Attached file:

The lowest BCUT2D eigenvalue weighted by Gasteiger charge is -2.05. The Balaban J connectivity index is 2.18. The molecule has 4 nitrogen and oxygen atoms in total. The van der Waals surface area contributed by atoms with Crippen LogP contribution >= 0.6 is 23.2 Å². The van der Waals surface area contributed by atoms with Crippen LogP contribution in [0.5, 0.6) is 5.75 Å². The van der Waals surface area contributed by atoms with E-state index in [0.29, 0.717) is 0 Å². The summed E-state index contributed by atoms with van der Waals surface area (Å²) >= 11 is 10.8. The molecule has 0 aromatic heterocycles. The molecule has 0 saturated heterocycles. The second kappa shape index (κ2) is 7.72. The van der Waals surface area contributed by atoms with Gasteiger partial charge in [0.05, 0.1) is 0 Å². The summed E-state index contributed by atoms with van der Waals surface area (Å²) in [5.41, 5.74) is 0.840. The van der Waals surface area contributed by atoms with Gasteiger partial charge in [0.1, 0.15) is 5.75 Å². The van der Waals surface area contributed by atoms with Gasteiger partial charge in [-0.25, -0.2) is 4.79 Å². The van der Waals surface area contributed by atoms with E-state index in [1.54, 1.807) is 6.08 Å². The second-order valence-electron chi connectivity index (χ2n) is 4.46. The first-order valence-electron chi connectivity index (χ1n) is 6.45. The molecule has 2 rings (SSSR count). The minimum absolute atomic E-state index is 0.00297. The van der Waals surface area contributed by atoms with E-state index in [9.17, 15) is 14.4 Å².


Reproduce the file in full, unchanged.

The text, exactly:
The lowest BCUT2D eigenvalue weighted by Gasteiger charge is -2.05. The Balaban J connectivity index is 2.18. The molecule has 4 nitrogen and oxygen atoms in total. The van der Waals surface area contributed by atoms with Crippen LogP contribution >= 0.6 is 23.2 Å². The van der Waals surface area contributed by atoms with Crippen LogP contribution in [0.5, 0.6) is 5.75 Å². The van der Waals surface area contributed by atoms with E-state index in [0.29, 0.717) is 0 Å². The summed E-state index contributed by atoms with van der Waals surface area (Å²) >= 11 is 10.8. The molecule has 0 aromatic heterocycles. The molecule has 0 saturated heterocycles. The second kappa shape index (κ2) is 7.72. The van der Waals surface area contributed by atoms with Gasteiger partial charge in [0.05, 0.1) is 0 Å². The summed E-state index contributed by atoms with van der Waals surface area (Å²) in [5.41, 5.74) is 0.840. The van der Waals surface area contributed by atoms with Gasteiger partial charge in [0.1, 0.15) is 5.75 Å². The van der Waals surface area contributed by atoms with Gasteiger partial charge in [-0.25, -0.2) is 4.79 Å². The van der Waals surface area contributed by atoms with E-state index in [1.54, 1.807) is 6.08 Å². The second-order valence-electron chi connectivity index (χ2n) is 4.46. The first-order valence-electron chi connectivity index (χ1n) is 6.45. The molecule has 2 rings (SSSR count). The minimum absolute atomic E-state index is 0.00297. The van der Waals surface area contributed by atoms with E-state index in [9.17, 15) is 14.4 Å².